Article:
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Hadrian offering a sprig of laurel to Apollo (left) and image of Hadrian standing over an enemy (right)
Which is the real Hadrian? A classic image of Hadrian in Greek dress, recalling his love of Greek civilisation, is here compared with a statue of Hadrian in military dress, trampling an enemy underfoot. To find out which, read on.

Hadrian: civilisation and barbarism

Hadrian - scholar, traveller, architect and aesthete - Emperor of the Roman world from AD 117 to AD 138, a man steeped in the learning of the Greeks and fascinated by the mysteries of the East.

Hadrian has gone down in history as a ruler capable of pragmatism, knowing when to set the boundaries of empire and when to expand them, engaging provincial subjects and not simply the inhabitants of the great city of Rome. To his reign belong many of the Empire’s most remarkable building projects, and the growth and renewal of many cities.

Yet this is only one aspect of Hadrian, and how he ruled. Alongside the civilised values the Emperor espoused, there was also barbarism: we’ll encounter both up close together over the next few weeks.

Hadrian built a wall in Britain, his biographer tells us, to separate the Romans from the ‘barbarians’ (Historia Augusta, Life of Hadrian 11.2). This name (which has since given us the terms barbaric, barbarous, barbarism) referred to peoples outside the civilised Empire. In fact there were ways in which the Emperor used his power that we today would think of as barbaric. This includes actions taken by Hadrian and his imperial agents at the time he built Hadrian’s Wall. The Emperor of Rome was both a dictator and the commander of Rome’s armies. Roman soldiers swore allegiance to him, not to the Roman people. They swore to do the Emperor’s bidding; protecting the Empire’s subjects was neither their priority, nor their rationale. When the Emperor’s subjects resisted him, the consequences could be bloody and barbarous.

The image to the right offers a rather different image of Hadrian. It comes from Hierapytna (Crete), and depicts an armoured Hadrian standing upon a defeated enemy.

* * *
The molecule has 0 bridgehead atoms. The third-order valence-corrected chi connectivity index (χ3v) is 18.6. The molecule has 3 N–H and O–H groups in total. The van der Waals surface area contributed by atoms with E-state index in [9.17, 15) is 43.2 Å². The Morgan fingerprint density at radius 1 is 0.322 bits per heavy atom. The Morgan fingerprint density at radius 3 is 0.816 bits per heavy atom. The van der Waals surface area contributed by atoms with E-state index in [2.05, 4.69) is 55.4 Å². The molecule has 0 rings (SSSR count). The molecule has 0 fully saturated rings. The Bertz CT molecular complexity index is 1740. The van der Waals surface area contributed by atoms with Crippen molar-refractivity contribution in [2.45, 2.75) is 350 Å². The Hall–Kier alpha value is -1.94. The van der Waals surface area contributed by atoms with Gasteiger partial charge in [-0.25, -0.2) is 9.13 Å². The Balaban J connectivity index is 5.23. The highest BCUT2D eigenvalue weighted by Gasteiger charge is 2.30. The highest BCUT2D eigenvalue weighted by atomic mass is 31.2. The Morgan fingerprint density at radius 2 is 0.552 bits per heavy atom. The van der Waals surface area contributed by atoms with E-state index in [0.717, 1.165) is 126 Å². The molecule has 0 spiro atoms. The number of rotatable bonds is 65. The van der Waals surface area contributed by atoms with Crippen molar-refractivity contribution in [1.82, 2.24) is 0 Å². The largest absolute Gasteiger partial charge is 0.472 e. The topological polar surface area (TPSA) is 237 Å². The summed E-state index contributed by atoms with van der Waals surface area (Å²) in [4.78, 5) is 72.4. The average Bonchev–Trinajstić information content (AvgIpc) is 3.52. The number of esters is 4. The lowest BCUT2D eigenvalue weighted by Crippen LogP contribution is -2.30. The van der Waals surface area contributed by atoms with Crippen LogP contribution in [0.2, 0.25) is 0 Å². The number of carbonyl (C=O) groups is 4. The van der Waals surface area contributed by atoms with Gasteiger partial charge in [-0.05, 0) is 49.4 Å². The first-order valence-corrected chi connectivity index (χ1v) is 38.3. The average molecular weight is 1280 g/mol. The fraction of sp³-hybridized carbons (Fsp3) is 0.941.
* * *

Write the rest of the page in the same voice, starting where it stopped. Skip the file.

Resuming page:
From the perspective of many in Rome (not least Hadrian himself) this kind of savagery was an essential part of Imperial rule, and the building and governing of Empire. Violence and terror were legitimate tools to suppress revolt. Hadrian certainly encountered revolt on a dramatic scale; forty years after the construction of Hadrian’s Wall began, the writer Cornelius Fronto recalls the extraordinary numbers of soldiers killed by the Britons and those in rebellion across the Jewish Diaspora during Hadrian’s reign (de Bello Parthico 2). No contemporary accounts survive of the wars with the Britons, but ancient sources do suggest that Hadrian tragically inflicted terrible suffering upon the Jewish peoples. Cassius Dio (Cassius Dio History of Rome 69.12.1-16.14.3 available online) claims that the suppression of the Jewish revolt left 580,000 dead, and that 50 of their fortified towns and 985 of their villages were destroyed. As further punishment, they were not even allowed to bury their dead or to enter their holiest city, Jerusalem.

All this raises questions about what Hadrian did in Britain upon meeting resistance. The fact that these two conflicts were regarded as comparable raises tantalizing and terrifying questions, as indeed does the fact that following the suppression of trouble in Britain, Hadrian sent the governor of Britain to Judea to help restore Roman control. Ancient writers are otherwise silent about what happened in Britain – but one extraordinary legacy of this time endures, Hadrian’s Wall.

Over the forthcoming weeks, we will:

  • explore what this remarkable monument tells us about civilization and barbarism
  • encounter both beauty and bloody violence
  • think about what all this meant to the people of northern Britain who lived in its shadow.

As for Hadrian, you may be surprised to know that the statue on the left is an incorrect restoration put together in the nineteenth century from parts of several different statues. For all his well-documented love of Greece, its philosophy and civilisation, we actually have no surviving statues showing Hadrian in Greek dress. By contrast, there are several striking examples of him in armour. The statue on the right is authentic.

  • What do you think the representations of Hadrian, above left and right, say about the nature of Roman society and Imperial power?
  • What do they tell us about the Emperor Hadrian?

Answer these questions in the comments below. You might like to read what others have said before you add your own thoughts.

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This article is from the free online course:

Hadrian's Wall: Life on the Roman Frontier

Newcastle University

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